I’ve actually forgotten exactly how I done this but as I was testing a number of solutions, I used a combination of the WASP Chrome Extension Crawler and Tableau for reporting on tagging coverage.
If you’re not familiar with Tableau, they offer a suite of Analytics tools for data analysis and visualisation.
One of those includes a free Chrome Extension which, tucked away, includes a crawler.
Using the free crawler and up to two filters, you can scan a maximum of 100 pages and it will return detailed information about the tags on those pages, but only if you export the data and work within Tableau for reporting.
If you’re familiar with Tableau, this is a handy solution.
I’ve not used Hub’Scan so I can’t comment on the functionality.
Hub’Scan offer a suite of Analytics, Conversion and SEO tools, one of which specifically considers tagging efficiency and compliance.
You can book a free demo on the site, so, if you’re looking at a mid-range tagging solution with the additional SEO and Conversion extras, this might be worth a look.
This is a really useful, free tool that allows you to sense check Google Analytics and Google Tag Manager code implementation for up to 10,000 pages.
Plus, you can export the data to CSV once the crawl is finished.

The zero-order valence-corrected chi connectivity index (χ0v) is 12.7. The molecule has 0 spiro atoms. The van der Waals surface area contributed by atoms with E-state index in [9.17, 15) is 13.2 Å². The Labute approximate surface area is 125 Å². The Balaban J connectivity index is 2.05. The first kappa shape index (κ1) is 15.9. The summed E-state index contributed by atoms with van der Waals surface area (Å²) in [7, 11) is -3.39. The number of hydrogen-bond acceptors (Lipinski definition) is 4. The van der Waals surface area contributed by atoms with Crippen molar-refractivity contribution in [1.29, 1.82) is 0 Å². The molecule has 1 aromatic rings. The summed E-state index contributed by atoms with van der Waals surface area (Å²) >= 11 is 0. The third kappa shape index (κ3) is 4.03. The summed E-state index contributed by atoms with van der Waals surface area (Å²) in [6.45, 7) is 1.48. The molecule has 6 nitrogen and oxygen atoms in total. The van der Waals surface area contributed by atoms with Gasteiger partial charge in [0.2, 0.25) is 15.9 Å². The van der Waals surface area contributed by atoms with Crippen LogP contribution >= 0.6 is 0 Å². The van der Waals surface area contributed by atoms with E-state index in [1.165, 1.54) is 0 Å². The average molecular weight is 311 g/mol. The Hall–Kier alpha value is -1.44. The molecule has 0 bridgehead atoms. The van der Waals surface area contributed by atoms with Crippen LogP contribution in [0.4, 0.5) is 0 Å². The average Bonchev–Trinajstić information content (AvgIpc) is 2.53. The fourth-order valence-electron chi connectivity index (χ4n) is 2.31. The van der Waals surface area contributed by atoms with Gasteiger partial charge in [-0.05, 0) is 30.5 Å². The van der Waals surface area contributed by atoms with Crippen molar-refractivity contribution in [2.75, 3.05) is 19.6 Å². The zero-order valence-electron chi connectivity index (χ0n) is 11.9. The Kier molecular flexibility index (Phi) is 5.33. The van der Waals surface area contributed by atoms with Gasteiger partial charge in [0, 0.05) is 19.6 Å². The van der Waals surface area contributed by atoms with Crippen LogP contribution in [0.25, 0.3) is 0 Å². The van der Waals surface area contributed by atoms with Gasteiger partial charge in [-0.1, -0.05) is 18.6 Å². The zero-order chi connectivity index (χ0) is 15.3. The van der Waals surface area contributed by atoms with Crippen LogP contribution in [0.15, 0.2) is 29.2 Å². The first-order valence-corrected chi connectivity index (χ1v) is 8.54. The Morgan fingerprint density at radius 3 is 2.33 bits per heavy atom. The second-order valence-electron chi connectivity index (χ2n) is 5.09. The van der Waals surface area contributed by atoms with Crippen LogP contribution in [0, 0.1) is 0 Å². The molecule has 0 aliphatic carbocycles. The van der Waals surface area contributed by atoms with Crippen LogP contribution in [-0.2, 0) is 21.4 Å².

As a sense-checking tool for Google Analytics tagging, it’s brilliant.
However, you won’t get the more granular detail in respect of tracking IDs and validation noted for some of the aforementioned tools.
TagCheckr does one thing and one thing well, it scans your website for tags. No validation, no debugging.
It’s simple to set up and you can get up weekly comparison reports to keep on top of your tagging coverage.
For small sites, there’s a free plan that allows you to scan up to 100 pages on 2 domains.
There are also additional plans that suit consultants and agencies.
Unfortunately, when I was testing it only allowed me to scan for Google Analytics OR GTM code and not both at the same time.
- My agenda, revealed.
I am selfish and sometimes, very particular.
I hope you forgive me for this plug.
None of the tools above gave me exactly what I wanted in order to efficiently and effectively deal with the common scenarios for our clients.
I needed something a little more flexible and that we could integrate more seamlessly with our day to day work here.
I also needed something that just took care of the scanning for tags, but with a little more granularity than some of the other tools provided.
So I built my own.
We call it the Tracking Coverage Report and it provides insights into:
- Which pages contain GTM
- Which pages contain GA
- Which pages contain multiple GA and/or GTM code
- Which pages contain both GA and GTM
- Which pages are missing GA and/or GTM
If, like me, you get a little itchy in not knowing whether your site is fully tagged, I think this will help.
But don’t take my word for it. Contact us if you’re interested in trying it out.